Something has been on my mind a lot lately. In many ways, The Texas Engineering Extension Service (TEEX) suffers from a dual personality. Officially, we are a public institution of the State of Texas, and we have a public mission to train, serve, and respond. We are very proud of that mission. We provide training, technical assistance, and emergency response services to almost 200,000 people every year. We are very good at what we do and have many repeat customers. However, getting new customers is a challenge. The way to do this is by marketing our products and services.
Without getting into too much organizational detail, TEEX is basically a decentralized organization that uses business units called divisions to execute our mission. Each division is fairly autonomous, and is responsible for its own performance and financial solvency. Arguably, this model has served TEEX well for many years. However, when it comes to marketing and branding, we are all over the map and do not really have a unified “identity.”The National Emergency Response and Rescue Training Center); most firefighters know us as the Texas Fire Training School; and the search and rescue community knows us as Texas Task Force 1 (TX-TF1). Most of our international customers know us as Texas A&M University, even though we are not directly part of the university. I can go on and on.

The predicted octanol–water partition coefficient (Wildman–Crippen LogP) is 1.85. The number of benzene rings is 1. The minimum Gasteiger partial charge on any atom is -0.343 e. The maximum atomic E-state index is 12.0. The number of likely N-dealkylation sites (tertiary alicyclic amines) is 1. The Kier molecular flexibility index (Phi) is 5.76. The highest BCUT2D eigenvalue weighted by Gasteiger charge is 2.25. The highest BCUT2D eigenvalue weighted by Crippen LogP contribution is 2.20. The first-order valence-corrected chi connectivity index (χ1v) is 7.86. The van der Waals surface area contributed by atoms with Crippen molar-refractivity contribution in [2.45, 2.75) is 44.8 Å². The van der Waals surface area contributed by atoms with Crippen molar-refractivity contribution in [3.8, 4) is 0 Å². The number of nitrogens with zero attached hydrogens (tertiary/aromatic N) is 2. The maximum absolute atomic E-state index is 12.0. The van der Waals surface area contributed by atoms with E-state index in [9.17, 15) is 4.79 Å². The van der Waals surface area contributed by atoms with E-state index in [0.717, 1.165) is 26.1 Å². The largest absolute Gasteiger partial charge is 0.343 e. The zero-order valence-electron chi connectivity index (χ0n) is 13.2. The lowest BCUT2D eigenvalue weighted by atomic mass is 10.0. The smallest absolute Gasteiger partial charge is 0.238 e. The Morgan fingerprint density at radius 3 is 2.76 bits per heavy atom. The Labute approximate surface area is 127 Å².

The marketing experts out there will answer that of course we need to brand. But my question is: how? Here is the paradox. TEEX is an agency of the State of Texas. And we are also a part of The Texas A&M University System. We are a public institution that gets less than 10 percent of its operating budget from general public funds. Plus, any public money we do get is attached to a focused statement of work. We run our organization like a business, and market and promote our products just like a business. However, we are not a business! How much marketing and branding is too much? And how much is not enough?
Gary Sera is director of the Texas Engineering Extension Service and invites your comments.